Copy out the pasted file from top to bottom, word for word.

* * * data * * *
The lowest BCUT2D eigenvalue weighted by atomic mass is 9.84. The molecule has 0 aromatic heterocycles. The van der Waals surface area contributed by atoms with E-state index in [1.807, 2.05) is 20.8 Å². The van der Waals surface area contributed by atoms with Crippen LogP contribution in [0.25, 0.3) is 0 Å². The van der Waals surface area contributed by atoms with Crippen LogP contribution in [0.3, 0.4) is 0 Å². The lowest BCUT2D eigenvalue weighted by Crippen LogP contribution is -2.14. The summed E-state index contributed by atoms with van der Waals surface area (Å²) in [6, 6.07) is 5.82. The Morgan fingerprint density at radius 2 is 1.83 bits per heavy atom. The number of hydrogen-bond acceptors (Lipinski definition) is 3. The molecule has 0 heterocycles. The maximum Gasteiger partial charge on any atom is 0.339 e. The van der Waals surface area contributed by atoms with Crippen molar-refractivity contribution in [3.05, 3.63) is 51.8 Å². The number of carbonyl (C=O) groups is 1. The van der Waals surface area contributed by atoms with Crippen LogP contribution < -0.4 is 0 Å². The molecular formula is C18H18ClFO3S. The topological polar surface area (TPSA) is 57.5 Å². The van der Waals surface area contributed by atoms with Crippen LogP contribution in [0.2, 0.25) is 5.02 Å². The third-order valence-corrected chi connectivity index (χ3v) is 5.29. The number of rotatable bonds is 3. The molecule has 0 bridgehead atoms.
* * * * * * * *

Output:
The lowest BCUT2D eigenvalue weighted by atomic mass is 9.84. The molecule has 0 aromatic heterocycles. The van der Waals surface area contributed by atoms with E-state index in [1.807, 2.05) is 20.8 Å². The van der Waals surface area contributed by atoms with Crippen LogP contribution in [0.25, 0.3) is 0 Å². The van der Waals surface area contributed by atoms with Crippen LogP contribution in [0.3, 0.4) is 0 Å². The lowest BCUT2D eigenvalue weighted by Crippen LogP contribution is -2.14. The summed E-state index contributed by atoms with van der Waals surface area (Å²) in [6, 6.07) is 5.82. The Morgan fingerprint density at radius 2 is 1.83 bits per heavy atom. The number of hydrogen-bond acceptors (Lipinski definition) is 3. The molecule has 0 heterocycles. The maximum Gasteiger partial charge on any atom is 0.339 e. The van der Waals surface area contributed by atoms with Crippen molar-refractivity contribution in [3.05, 3.63) is 51.8 Å². The number of carbonyl (C=O) groups is 1. The van der Waals surface area contributed by atoms with Crippen LogP contribution < -0.4 is 0 Å². The molecular formula is C18H18ClFO3S. The topological polar surface area (TPSA) is 57.5 Å². The van der Waals surface area contributed by atoms with Crippen LogP contribution in [0.2, 0.25) is 5.02 Å². The third-order valence-corrected chi connectivity index (χ3v) is 5.29. The number of rotatable bonds is 3. The molecule has 0 bridgehead atoms.